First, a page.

The opinion of the court was delivered by: ZAVATT
The facts and history of this matter are reported in Railway Express Agency, Inc., v. Jamaica Lodge 2188 Brotherhood of Railway and Steamship Clerks, etc., 192 F.Supp. 944, 948 (E.D.N.Y.1961). In that case Judge Rayfiel vacated a temporary restraining order, issued February 4, 1961, enjoining the defendants from
1. authorizing, encouraging, etc., any strike or work stoppage,
2. picketing the plaintiff's premises,
3. interfering with the ingress and egress of plaintiff's employers to and from its place of business,
4. inducing any employee of the plaintiff not to perform his work,
5. and directing the defendants to take all steps to prevent the continuance of the strike.
Judge Rayfiel also denied an application for a preliminary injunction which in substance sought a continuation of the relief afforded by the restraining order. However, Judge Rayfiel refused to dismiss the complaint at that time stating that: 'The motion to dismiss the complaint is denied. In considering such a motion the allegations of the complaint must be viewed in the light most favorable to the plaintiff. It may be that at a trial the plaintiff will be able to sustain its burden of proof.' That action is still awaiting trial before this court.
In accordance with Fed.R.Civ.P. 65(c) 28 U.S.C. and 29 U.S.C.A § 107 and Railway Express Agency was required to post security in the form of a $ 250 bond to protect the defendants in that action from such costs and expenses as they might suffer or incur from the wrongful issuance of a temporary restraining order and preliminary injunction. The defendants in the former action then brought this action against the Railway Express Agency to recover in the total amount of $ 330,000 for damages, including mental anguish, allegedly caused by the service of process on the individual plaintiffs of the temporary restraining order of February 4, 1961. A second cause of action in the sum of $ 250, the amount of the bond, is asserted against the surety. On November 29, 1961, after filing a timely answer, the defendant in this action moved pursuant to Fed.R.Civ.P. 12(c) and 56 for judgment on the pleadings on the grounds that the court lacked jurisdiction over the subject matter and that the complaint failed to state a cause of action.
Liability on a bond or undertaking given to secure the issuance of a restraining order or preliminary injunction may be enforced in an independent action. Future Fashions v. American Surety Co., 58 F.Supp. 36 (S.D.N.Y.1944); Stoody Co. v. Mikels, 40 F.Supp. 53 (S.D.Cal.1941). The fact that the action is brought on a federal bond provides the jurisdictional basis and no jurisdictional amount is required. See Moore, Federal Practice, para. 65.10(2). 28 U.S.C. § 1352 provides that: 'The district courts shall have original jurisdiction, concurrent with State courts, of any action on a bond executed under any law of the United States.'
While the law is settled that in the absence of an injunction bond there may be no damages for the issuance of a temporary injunction even though it may have been granted without just cause, Benz v. Compania Naviera Hidalgo, S.A., 205 F.2d 944, 948 (9th Cir.1953), cert. denied, 346 U.S. 885, 74 S. Ct. 135, 98 L. Ed. 389, (1953) (numerous cases cited); Monolith Portland Midwest Co. v. Reconstruction Finance Corp., 128 F.Supp. 824, 877-878 (S.D.Cal.1955), rev'd on other grounds, 240 F.2d 444 (9th Cir.1957), it may well be that in the case of injunctions against labor unions issued pursuant to 29 U.S.C. § 107 the law may be somewhat different. In such a case it may be possible to recover expenses and costs where no proper bond was issued. Houston & North Texas Motor Freight Lines v. Local 745, Int'l Brotherhood of Teamsters, etc., 27 F.Supp. 262 (N.D.Tex.1939) (dictum, no recovery granted.)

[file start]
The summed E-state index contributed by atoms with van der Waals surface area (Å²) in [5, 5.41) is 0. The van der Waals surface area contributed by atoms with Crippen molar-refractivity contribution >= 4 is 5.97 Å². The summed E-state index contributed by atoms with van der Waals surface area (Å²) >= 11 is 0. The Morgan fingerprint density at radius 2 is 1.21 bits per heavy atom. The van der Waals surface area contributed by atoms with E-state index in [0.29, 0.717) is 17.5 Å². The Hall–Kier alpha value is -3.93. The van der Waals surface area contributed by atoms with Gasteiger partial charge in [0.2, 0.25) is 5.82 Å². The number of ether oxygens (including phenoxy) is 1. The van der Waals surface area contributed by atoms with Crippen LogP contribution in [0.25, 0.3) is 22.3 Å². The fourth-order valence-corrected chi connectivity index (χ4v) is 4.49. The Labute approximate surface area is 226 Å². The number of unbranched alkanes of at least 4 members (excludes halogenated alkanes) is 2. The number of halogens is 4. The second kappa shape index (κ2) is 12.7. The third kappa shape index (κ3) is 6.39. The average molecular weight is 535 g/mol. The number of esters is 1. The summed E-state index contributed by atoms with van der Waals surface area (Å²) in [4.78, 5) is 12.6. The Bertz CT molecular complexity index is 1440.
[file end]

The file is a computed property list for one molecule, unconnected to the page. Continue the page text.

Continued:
Where, however, a proper bond has been posted the applicable law in determining the amount, if any, of plaintiffs' recovery has been stated in monolith Portland Midwest Co. v. Reconstruction Finance Corp., 128 F.Supp. 824, 877-878 (S.D.Cal.1955), rev'd on other grounds, 240 F.2d 444 (9th Cir.1957):
'The federal rule provides that the amount of the bond ordinarily limits the recovery for the wrongful issuance of an injunction. International Ladies Garment Workers Union v. Donnelly Garment Co., 8 Cir., 1945, 147 F.2d 246, 253, certiorari denied, 325 U.S. 852, 65 S. Ct. 1088, 89 L. Ed. 1972; United Motors Service, Inc. v. Tropic-Aire, 8 Cir., 57 1881, 105 U.S. 433, 437, 26 L. Ed. 1060; Meyers v. Block, 1886, 120 U.S. 206, 211, 7 S. Ct. 525, 30 L. Ed. 642; unless the injunction was obtained maliciously, Tenth Ward Road District No. 11 v. Texas & P. Ry. Co., 5 Cir., 1926, 12 F.2d 245, 247, 45 A.L.R. 1513. See Meyers v. Block, supra; United Motors Service, Inc., v. Tropic-Aire, supra.
'An action for malicious prosecution requires allegations and proof that the proceeding was instituted maliciously and without probable cause, and was successfully terminated in favor of the present plaintiff. * * * It logically follows that the monetary limits of the injunction bond are the limits of possible recovery. International Ladies Garment Workers Union v. Donnelly Garment Co., supra, * * * United Motors Service v. Tropic-Aire, supra, * * *.'
In this case it appears that if a recovery were allowed it would be limited to the amount of the bond since the plaintiff does not allege that the defendant acted maliciously and without probable cause. Nor does it appear that the prior proceeding has been finally decided in favor of the present plaintiffs, another ...